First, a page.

Ever galvanized by a good emergency, the American Jewish community has been mobilizing in response to a recent spate of articles depicting a looming “boy crisis.” The Union for Reform Judaism inaugurated a “Young Men’s Project” to “address the dearth of boys and young men in our congregations,” and plans to hold a pre-biennial symposium next December on the topic of gender. Moving Traditions, sponsor of the program “Rosh Hodesh: It’s a Girl Thing,” has also begun a major initiative on boys, engaging prominent boys’ development researcher and author William Pollack to head up the project.
To be sure, boys — and, by the way, men — seem to be having a difficult time finding their place in certain areas of Jewish life. In the Reform movement, boys constitute only 22% to 43% of youth group participants; 28% of campers at the Reform movement’s leadership camp for teens, Camp Kutz, and 33% of first-year rabbinical students at Hebrew Union College. And while the numbers are not as dire elsewhere in the Jewish community, a recent study of affiliated Jewish teens at Brandeis University’s Cohen Center for Modern Jewish Studies indicates that girls outnumber boys in youth programs 2-to-1, a ratio made all the more disturbing by the fact that women have only recently become leaders in the Jewish community.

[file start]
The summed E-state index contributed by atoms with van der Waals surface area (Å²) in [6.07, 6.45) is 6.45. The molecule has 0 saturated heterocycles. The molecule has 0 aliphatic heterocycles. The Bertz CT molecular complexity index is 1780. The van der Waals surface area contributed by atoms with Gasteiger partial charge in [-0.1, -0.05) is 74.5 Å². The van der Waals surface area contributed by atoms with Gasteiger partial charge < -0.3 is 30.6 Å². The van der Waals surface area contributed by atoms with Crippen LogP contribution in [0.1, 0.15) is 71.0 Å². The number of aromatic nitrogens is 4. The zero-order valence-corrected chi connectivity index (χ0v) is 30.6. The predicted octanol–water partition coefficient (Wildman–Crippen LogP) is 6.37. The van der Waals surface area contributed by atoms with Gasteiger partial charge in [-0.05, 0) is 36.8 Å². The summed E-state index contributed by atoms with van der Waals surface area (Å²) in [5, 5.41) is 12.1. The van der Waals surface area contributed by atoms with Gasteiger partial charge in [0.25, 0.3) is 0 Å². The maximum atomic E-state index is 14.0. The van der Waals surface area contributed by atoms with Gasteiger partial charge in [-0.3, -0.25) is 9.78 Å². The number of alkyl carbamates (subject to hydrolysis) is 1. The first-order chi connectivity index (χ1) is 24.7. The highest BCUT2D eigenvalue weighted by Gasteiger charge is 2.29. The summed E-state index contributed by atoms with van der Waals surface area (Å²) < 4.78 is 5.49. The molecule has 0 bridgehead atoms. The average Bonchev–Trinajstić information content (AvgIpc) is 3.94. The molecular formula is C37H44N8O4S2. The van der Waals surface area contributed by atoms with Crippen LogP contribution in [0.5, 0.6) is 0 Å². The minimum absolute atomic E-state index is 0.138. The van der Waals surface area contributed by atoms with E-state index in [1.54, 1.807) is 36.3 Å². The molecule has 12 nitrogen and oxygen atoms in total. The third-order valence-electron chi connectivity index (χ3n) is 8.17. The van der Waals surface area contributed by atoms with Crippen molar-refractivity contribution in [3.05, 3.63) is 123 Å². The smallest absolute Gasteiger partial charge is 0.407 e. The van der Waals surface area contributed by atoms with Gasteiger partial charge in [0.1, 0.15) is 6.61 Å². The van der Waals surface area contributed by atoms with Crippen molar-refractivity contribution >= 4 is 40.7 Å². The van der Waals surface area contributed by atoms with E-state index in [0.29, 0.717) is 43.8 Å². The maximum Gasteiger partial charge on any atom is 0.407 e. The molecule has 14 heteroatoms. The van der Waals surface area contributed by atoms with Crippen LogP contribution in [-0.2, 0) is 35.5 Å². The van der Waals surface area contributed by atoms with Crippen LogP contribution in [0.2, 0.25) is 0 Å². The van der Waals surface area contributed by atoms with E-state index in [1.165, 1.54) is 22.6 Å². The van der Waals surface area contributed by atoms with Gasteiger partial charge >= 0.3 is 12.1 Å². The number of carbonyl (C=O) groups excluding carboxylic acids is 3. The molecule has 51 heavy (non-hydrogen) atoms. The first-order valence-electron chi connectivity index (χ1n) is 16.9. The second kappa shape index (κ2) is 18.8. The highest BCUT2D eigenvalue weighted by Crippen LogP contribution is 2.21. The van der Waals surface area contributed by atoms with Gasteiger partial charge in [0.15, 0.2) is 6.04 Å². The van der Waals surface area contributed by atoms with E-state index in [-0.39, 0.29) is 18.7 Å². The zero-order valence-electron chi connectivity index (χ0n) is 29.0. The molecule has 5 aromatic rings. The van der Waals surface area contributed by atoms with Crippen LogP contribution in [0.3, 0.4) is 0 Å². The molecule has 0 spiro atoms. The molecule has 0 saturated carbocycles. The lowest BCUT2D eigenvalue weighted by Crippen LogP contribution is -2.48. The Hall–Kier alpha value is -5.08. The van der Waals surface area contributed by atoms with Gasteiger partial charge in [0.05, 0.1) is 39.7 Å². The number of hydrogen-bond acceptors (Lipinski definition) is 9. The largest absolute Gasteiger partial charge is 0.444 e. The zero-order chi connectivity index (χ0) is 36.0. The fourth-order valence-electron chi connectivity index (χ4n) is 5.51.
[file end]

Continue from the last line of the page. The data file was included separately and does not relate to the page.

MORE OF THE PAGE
Yet as much as these numbers may be cause for concern, we need to think more carefully about how we phrase and contextualize this issue — because when we fail to do so, our concerned talk about boys can quickly degenerate into sexist talk about girls and women.
For starters, I have difficulty calling this current dearth of boys in Jewish life a “crisis.” While there is substantial evidence to support the argument that there is a boy crisis in American education, there is relatively little to indicate that the Jewish community is suffering from the same problem.